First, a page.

More of the double-standard that is emerging in the U.S. If it was a Muslim who was demoted and suspended for refusing to attend a church or a synagogue – terror-linked CAIR would be shaking down the department and Obama would have Eric Holder on a red eye to Tulsa. Like they did when the overwhelming majority of Oklahoman’s voted to ban sharia law from state courts. But no. via Judge: Officer’s mosque lawsuit not about personal rights | Tulsa World.
A federal judge ruled this week that Tulsa Police Capt. Paul Fields’ lawsuit over his refusal to attend a Law Enforcement Appreciation Day last March at a local mosque may not be expanded to include a First Amendment freedom of speech claim, ruling it would be “futile.”
U.S. District Judge Gregory Frizzell wrote, “Fields has offered no case law for the proposition that filing a lawsuit turns a dispute over the violation of personal rights into a public concern that implicates the First Amendment.”
Frizzell also denied Fields’ attempt to add a claim under the Oklahoma Religious Freedom Act, writing that nothing the city of Tulsa – or other defendants – allegedly did kept Fields from practicing his religion.
The Law Enforcement Appreciation Day was held at an Islamic Society of Tulsa mosque March 4 to give the group a chance to show its gratitude for police officers’ response to a threat against it.
However, Fields refused to attend the event based on his religious beliefs and also refused to require his subordinates to attend.
Fields filed the first version of his Tulsa federal court lawsuit on Feb. 23 against Deputy Chief Daryl Webster, claiming that Webster retaliated against him and singled out Fields for disparate treatment because of the stance he took.
The first incarnation of the lawsuit was filed two days after Fields was “temporarily transferred” from the Police Department’s Riverside Division to another patrol shift at the Mingo Valley Division.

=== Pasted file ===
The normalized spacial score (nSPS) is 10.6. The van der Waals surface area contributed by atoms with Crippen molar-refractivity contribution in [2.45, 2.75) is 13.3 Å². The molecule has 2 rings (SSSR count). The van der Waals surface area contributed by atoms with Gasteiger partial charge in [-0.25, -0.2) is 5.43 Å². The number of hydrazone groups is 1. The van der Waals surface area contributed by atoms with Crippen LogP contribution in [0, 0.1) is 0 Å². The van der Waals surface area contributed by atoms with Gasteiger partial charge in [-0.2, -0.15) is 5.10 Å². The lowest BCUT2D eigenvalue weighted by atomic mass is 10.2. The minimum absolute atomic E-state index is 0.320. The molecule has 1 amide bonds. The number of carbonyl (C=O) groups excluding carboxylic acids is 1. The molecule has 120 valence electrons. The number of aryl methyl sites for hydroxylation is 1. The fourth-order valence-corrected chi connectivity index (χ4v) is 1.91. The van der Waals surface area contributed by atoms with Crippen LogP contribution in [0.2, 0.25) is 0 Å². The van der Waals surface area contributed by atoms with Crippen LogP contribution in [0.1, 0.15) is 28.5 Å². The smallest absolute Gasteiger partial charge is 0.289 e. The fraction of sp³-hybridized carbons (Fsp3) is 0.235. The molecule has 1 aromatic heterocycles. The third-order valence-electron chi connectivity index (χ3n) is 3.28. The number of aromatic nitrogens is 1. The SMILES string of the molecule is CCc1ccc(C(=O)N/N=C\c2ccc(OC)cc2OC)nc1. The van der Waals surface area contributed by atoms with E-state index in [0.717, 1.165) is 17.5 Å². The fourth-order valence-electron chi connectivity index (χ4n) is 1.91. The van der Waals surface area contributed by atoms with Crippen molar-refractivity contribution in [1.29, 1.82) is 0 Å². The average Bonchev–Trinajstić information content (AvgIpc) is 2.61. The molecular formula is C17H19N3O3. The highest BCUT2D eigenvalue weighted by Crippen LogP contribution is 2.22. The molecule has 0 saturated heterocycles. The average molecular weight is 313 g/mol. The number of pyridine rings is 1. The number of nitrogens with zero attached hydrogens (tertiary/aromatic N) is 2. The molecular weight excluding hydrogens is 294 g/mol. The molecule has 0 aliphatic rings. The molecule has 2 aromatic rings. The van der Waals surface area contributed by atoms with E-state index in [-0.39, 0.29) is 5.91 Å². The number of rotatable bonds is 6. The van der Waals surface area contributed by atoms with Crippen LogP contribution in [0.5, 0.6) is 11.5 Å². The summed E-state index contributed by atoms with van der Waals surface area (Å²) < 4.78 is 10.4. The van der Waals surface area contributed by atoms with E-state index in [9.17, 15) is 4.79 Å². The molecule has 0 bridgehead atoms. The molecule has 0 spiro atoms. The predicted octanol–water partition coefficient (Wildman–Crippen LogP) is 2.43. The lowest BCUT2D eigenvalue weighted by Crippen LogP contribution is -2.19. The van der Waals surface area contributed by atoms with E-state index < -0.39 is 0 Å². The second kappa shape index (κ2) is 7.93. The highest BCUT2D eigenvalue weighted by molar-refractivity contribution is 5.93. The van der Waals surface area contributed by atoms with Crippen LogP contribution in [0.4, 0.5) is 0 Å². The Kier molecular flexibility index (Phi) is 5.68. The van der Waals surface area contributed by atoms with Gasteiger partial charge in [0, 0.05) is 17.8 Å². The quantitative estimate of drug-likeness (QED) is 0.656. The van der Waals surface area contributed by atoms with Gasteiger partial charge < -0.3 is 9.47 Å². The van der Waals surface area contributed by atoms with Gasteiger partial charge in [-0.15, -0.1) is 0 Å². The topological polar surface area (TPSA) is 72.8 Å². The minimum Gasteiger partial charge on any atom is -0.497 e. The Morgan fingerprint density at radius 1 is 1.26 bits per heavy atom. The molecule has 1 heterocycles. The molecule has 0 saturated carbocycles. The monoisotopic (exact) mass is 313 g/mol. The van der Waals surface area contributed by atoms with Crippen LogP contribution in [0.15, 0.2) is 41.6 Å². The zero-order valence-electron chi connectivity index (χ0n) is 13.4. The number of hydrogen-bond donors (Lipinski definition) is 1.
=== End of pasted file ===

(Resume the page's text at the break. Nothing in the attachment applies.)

Fields stated in correspondence with a superior that he considered an order to attend the event to be “an unlawful order, as it is in direct conflict with (his) personal religious convictions, as well as to be conscience shocking.”
He also told his superiors that he would not require any of his subordinates to follow the order “if they share similar religious convictions.”
On March 23, Fields filed another version of the suit adding the city of Tulsa and Police Chief Chuck Jordan as defendants.
Fields filed a motion June 16 attempting to add claims under the First Amendment’s Free Speech Clause and under the Oklahoma Religious Freedom Act, which states that “no governmental entity shall substantially burden a person’s free exercise of religion” unless that burden passes strict scrutiny.
The defense objected to expanding the lawsuit based on either claim. It alleged in an Oct. 12 filing that Fields’ had engaged in “professional” speech not entitled to constitutional protection and also that the attempt to include the Oklahoma law “must” fail because Fields could not show “a substantial burden upon the exercise of his religious beliefs.”
Frizzell wrote in a Monday order that – while the lawsuit remains alive on previously filed claims such as those brought under the Establishment and Free Exercise clauses of the U.S. Constitution – adding a free speech claim would be “futile.”
Besides news coverage, Fields’ lawsuit even spawned an Aug. 30 rally that drew demonstrators who supported Fields’ position – as well as counter demonstrators – to downtown Tulsa.
Frizzell wrote this week that “merely bringing the alleged violation of his personal rights to public attention through filing a lawsuit does not make it a matter of public concern” that implicates freedom of speech rights. He wrote that Fields’ grievances about internal matters at TPD and the terms of his employment “are not matters of public concern.”
Scott Wood, one of the attorneys representing Fields, said Wednesday that though the plaintiff’s side is “disappointed” in Frizzell’s decision this week, it still has the claims that were in the March 23 version of the lawsuit to pursue.
Wood said he anticipates depositions will begin in January.
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